After all objects have a tag, it is important to ensure that they are read in the correct order. The Order pane displays the order in which a low vision user might choose to read the PDF document while the Tags pane displays the order in which a screen reader would read the PDF document. Both the Order and Tag pane lists should be reordered to ensure accessibility.

How to reorder the Order pane

  1. Select View and then select Show/Hide > Navigation Panes > Order.
  2. Reorder by dragging and dropping objects into the correct place (read from top to bottom).

Order pane open

How to reorder the Tags pane

  1. Select View and then select Show/Hide > Navigation Panes > Tags.
  2. Reorder by dragging and dropping objects into the correct place (read from top to bottom).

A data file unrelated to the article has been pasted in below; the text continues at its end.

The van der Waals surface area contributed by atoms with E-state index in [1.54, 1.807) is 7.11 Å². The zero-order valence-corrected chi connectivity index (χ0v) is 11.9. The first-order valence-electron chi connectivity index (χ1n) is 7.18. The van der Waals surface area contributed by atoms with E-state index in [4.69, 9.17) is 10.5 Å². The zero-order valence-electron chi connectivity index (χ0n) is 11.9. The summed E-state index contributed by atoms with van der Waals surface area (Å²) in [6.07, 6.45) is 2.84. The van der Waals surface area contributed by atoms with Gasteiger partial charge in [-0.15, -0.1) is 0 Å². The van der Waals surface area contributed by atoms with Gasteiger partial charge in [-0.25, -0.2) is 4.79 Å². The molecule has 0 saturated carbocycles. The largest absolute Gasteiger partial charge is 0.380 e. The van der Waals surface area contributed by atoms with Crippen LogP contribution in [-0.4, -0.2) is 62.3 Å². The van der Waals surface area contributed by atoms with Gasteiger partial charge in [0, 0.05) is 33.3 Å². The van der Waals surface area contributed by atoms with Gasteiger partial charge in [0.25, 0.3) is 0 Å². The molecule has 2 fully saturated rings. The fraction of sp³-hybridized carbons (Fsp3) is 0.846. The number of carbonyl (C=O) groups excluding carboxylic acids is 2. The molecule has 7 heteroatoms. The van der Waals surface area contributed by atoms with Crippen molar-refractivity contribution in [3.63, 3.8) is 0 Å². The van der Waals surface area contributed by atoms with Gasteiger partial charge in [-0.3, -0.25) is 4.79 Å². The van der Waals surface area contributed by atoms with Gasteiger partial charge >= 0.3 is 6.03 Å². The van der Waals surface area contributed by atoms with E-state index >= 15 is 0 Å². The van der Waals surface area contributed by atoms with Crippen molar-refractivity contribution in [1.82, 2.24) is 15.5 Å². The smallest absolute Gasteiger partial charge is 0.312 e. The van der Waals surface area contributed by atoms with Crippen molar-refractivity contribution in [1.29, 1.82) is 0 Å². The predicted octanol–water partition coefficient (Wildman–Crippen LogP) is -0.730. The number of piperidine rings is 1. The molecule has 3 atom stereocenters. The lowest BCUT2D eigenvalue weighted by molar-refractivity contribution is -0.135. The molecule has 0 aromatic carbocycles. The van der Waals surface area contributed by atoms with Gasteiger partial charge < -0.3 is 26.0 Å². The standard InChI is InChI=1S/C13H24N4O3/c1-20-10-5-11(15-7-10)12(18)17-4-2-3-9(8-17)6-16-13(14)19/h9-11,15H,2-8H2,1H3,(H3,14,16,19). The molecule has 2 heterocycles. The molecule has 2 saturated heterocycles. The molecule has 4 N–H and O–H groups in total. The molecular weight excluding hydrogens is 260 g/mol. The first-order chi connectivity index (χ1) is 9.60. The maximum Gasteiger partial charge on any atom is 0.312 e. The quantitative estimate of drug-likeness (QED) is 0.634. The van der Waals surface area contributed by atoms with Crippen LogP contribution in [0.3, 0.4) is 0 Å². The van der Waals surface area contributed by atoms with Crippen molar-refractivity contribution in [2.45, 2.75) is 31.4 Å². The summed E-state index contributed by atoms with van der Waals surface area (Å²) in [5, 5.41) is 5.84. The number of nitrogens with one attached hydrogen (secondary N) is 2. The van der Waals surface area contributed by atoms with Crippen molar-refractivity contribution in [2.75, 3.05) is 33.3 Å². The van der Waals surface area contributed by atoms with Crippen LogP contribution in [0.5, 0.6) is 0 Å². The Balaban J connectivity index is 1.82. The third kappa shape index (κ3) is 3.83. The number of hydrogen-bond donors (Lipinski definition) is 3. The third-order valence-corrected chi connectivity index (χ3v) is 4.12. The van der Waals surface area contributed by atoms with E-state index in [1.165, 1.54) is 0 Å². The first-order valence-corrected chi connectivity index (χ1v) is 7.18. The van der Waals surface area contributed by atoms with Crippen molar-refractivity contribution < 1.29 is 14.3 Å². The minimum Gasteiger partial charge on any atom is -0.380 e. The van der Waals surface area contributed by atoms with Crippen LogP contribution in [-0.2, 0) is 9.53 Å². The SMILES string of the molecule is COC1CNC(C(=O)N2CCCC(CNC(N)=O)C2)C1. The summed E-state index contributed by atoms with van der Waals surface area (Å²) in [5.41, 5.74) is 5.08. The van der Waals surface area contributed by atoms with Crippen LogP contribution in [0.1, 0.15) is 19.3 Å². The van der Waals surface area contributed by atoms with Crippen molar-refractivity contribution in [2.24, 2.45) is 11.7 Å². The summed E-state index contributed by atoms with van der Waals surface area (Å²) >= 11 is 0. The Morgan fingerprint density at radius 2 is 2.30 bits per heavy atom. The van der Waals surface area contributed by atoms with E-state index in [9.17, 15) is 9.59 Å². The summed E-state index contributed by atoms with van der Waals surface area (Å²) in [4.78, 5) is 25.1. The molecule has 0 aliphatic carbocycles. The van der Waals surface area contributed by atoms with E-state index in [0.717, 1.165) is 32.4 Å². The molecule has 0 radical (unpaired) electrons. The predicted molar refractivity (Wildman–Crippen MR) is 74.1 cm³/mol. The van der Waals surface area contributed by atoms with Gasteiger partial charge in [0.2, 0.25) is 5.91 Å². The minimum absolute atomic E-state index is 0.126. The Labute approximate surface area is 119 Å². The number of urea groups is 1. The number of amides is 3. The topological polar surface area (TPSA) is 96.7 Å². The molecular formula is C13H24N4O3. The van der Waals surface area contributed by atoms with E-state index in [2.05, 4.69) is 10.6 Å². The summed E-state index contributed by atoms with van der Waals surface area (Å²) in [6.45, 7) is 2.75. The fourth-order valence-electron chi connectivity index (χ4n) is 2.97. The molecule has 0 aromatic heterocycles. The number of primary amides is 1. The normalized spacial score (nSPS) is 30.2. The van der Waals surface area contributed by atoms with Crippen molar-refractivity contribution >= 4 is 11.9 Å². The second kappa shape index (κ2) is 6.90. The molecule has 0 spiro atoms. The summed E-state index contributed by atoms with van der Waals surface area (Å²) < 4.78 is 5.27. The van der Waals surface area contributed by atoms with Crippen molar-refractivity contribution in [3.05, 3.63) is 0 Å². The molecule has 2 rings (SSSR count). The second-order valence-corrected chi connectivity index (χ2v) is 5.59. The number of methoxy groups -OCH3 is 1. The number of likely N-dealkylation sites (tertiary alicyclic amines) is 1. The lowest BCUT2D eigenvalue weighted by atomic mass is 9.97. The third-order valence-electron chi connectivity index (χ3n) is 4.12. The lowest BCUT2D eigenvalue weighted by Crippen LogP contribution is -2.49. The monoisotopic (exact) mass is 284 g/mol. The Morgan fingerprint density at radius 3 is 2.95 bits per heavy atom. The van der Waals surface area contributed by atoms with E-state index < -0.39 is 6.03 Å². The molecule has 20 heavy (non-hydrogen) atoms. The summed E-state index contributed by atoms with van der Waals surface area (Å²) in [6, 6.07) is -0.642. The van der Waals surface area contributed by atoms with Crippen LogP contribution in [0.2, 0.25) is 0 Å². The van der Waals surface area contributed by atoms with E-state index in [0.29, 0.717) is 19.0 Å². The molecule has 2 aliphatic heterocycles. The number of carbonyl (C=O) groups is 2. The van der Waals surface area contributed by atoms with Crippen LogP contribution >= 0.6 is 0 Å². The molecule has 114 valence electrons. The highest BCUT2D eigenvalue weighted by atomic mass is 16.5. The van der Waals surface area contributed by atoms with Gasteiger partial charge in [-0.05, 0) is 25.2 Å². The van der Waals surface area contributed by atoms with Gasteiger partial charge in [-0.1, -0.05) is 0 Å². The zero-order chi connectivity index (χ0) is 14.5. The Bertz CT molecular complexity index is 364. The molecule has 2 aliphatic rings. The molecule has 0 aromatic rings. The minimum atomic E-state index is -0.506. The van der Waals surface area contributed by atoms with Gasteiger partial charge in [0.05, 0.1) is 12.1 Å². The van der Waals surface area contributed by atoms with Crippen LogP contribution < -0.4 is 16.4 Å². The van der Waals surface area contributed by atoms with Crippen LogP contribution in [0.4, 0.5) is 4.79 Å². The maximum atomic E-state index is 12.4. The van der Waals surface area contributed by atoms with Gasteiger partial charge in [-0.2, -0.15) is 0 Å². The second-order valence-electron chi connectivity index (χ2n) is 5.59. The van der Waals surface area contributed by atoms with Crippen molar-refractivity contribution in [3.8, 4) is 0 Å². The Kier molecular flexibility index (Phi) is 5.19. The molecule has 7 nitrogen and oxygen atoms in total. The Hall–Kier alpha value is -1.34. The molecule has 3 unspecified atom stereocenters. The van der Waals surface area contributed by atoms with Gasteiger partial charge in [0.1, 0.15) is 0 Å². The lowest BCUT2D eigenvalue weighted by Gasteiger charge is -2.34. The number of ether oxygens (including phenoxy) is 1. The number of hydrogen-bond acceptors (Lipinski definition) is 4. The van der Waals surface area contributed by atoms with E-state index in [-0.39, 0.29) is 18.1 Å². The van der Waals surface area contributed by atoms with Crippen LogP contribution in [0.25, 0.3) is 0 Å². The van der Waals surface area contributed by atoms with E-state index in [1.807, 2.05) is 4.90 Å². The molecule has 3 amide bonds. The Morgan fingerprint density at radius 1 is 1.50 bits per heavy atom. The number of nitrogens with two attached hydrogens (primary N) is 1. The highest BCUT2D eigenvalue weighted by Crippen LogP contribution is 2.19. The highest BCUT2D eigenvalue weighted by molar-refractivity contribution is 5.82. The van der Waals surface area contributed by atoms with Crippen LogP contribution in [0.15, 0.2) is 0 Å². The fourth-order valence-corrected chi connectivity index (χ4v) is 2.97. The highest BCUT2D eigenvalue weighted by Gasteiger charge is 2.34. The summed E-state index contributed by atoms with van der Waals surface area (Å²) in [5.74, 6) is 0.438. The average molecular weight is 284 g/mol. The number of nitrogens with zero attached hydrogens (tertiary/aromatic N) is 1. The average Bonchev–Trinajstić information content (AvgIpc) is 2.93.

Tags pane open

Images should be given alternative text, also called alt text, serving as a description of what is happening in the image. This description allows visually impaired users, through the use of a screen reader, the opportunity to receive the same content from an image that a sighted user would receive.

How to add alternative text

  1. Select View and then select Show/Hide > Navigation Panes > Order.
  2. Click on the number at the top left corner of a tagged figure.
  3. Right-click on a figure.
  4. Select Edit Alternative Text.
  5. Enter a description for the figure in the Alternative Text field.
  6. Click OK.

Alternative Text window open displaying Alternative Text field

Alternative text tips

  • Don't describe every detail of an image, just describe the main idea you are trying to convey to users.
  • Be as concise as possible. If the image conveys a main idea that is already discussed in detail in the document, one sentence may be all the alt text that's needed.